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How to Get Promoted in a Large Company

Before I get into the details here, let me say something.

Make sure you want to be promoted.

That might sound crazy, and it is probably a topic in itself, but don’t go for a promotion for a promotion’s sake.

Upward mobility and title changes can sometimes make you less happy in a company and can actually hurt your long-term ability to reach your career goals.

That said, if you want a promotion, here is how to get one in a large company:

Set the expectation clearly and immediately

If you’re working at a large company, you will almost definitely have to set annual goals for yourself. At ESPN, we have development objectives and business objectives. Development objectives are things you’re going to do to improve yourself as an employee and business objectives are things you’re going to do to further ESPN’s business goals.

You need to tell your supervisor at your annual review that you want to set goals for next year that, if met, are going to get you promoted.

This is the perfect time to do it because your supervisor is in the middle of giving you feedback. Step back and say:

“This is great. I’m going to really focus on your feedback in the upcoming year, and I really want to get promoted by the time we sit down here next year. Other than this feedback, what else can I do to reach that personal goal?”

With that feedback, begin writing goals and bring them to your supervisor as soon as you have even ideas. Work with your supervisor until these goals are challenging, relevant and measurable.

Check yourself

Everything you do can be tied back to at least one of your goals. Whenever you do anything, make sure you keep a record of what you did and how it helped you move toward your goals.

See, in large companies, your supervisor can only do so much to get you promoted. He or she will basically submit your case to Human Resources, where it gets screened. You want to make your supervisor’s job easy and hand him or her your case well documented.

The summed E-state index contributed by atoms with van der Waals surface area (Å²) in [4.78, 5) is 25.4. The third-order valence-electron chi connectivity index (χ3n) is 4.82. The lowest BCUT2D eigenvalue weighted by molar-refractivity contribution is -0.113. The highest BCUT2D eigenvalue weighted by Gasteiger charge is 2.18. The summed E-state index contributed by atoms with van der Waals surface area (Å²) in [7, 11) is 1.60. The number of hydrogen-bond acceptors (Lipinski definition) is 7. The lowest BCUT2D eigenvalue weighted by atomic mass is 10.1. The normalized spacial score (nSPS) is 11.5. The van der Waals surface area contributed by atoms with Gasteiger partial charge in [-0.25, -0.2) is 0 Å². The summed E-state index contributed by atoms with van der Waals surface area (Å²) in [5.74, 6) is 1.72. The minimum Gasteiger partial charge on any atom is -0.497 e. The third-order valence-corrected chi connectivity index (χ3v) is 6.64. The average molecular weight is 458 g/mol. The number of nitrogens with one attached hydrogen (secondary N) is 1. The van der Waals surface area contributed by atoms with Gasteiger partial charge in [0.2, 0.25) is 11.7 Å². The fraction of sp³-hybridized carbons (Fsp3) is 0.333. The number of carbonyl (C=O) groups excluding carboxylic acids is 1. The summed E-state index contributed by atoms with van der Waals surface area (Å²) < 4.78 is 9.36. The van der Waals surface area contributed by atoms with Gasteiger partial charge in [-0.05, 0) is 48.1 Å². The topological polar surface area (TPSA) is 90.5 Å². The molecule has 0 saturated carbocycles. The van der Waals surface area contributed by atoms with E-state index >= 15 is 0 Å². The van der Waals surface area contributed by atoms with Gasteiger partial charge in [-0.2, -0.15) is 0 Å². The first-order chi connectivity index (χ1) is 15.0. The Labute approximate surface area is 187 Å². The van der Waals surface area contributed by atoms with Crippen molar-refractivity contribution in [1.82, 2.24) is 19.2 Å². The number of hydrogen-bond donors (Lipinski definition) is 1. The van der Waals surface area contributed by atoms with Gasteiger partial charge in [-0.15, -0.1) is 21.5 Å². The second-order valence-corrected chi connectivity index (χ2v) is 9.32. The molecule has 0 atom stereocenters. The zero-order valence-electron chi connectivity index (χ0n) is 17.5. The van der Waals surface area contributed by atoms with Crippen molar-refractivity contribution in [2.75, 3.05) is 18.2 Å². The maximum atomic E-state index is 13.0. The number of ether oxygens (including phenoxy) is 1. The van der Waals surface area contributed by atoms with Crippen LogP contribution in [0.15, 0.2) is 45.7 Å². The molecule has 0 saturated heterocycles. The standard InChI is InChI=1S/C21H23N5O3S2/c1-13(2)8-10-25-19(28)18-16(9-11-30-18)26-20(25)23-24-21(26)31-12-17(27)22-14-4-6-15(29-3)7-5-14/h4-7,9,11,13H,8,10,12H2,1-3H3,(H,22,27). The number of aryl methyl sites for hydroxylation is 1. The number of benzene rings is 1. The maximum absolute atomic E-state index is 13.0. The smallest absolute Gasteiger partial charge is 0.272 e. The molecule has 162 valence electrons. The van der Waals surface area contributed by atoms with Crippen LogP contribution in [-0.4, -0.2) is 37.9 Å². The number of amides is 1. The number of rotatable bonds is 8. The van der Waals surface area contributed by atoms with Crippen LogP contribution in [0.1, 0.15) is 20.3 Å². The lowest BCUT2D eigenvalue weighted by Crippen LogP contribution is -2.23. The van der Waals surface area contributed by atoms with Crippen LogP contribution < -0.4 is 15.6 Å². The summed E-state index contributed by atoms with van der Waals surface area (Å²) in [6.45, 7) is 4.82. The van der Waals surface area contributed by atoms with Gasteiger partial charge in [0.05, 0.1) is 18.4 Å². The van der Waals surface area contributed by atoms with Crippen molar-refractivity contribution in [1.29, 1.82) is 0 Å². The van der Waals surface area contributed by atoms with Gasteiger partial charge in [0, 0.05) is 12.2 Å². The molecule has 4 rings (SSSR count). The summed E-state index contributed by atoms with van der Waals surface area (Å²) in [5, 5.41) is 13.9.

At the same time, you should regularly (weekly is best, but at least monthly) be checking in with your supervisor(s). Ask what they think you’re doing and if you should change one or more of your goals to better fit the company’s objectives if they have changed.

Be active

I don’t recommend black mailing your employer with a threat of leaving the company. If you want to leave the company and when you make that known, the company gives you a counter offer that makes it seem more attractive, great. But don’t bluff.

That said, in a big company, there are positions that open up all the time. Some of these would be a promotion if you were moved into them.

Apply for these jobs. Just because you don’t get a company email that says you were promoted doesn’t mean you weren’t promoted.

In fact, this is often easier than getting a traditional promotion, as there are a lot of politics and rules that go into it.

Be patient

Despite all this, promotions still are somewhat out of your control, which is why some caution against making it a personal goal.

But don’t let that dissuade you from trying. It shows you are resilient and there isn’t a limit to the number of times you can gun for a promotion.

So good luck and let me know how it goes.

Author:

Cody is a Product Manager and Social Media Specialist at ESPN. He manages, conceptualizes and develops many of the social aspects of ESPN.com. He also is Founder and CEO for Gunner Technology, Inc an end-to-end Web strategy company, providing solutions for businesses. Previously, Cody worked as a developer for ESPN.com, building many of the live scoreboards and GameCast applications. In a previous life, he covered Florida Gator sports as a beat reporter, talk show host and television producer. Cody earned an MBA, Masters Degree in Communication and Bachelors Degree in Journalism from the University of Florida. He currently lives in Los Angeles. To find out more, read his blog, follow him on Twitter and connect on LinkedIn.

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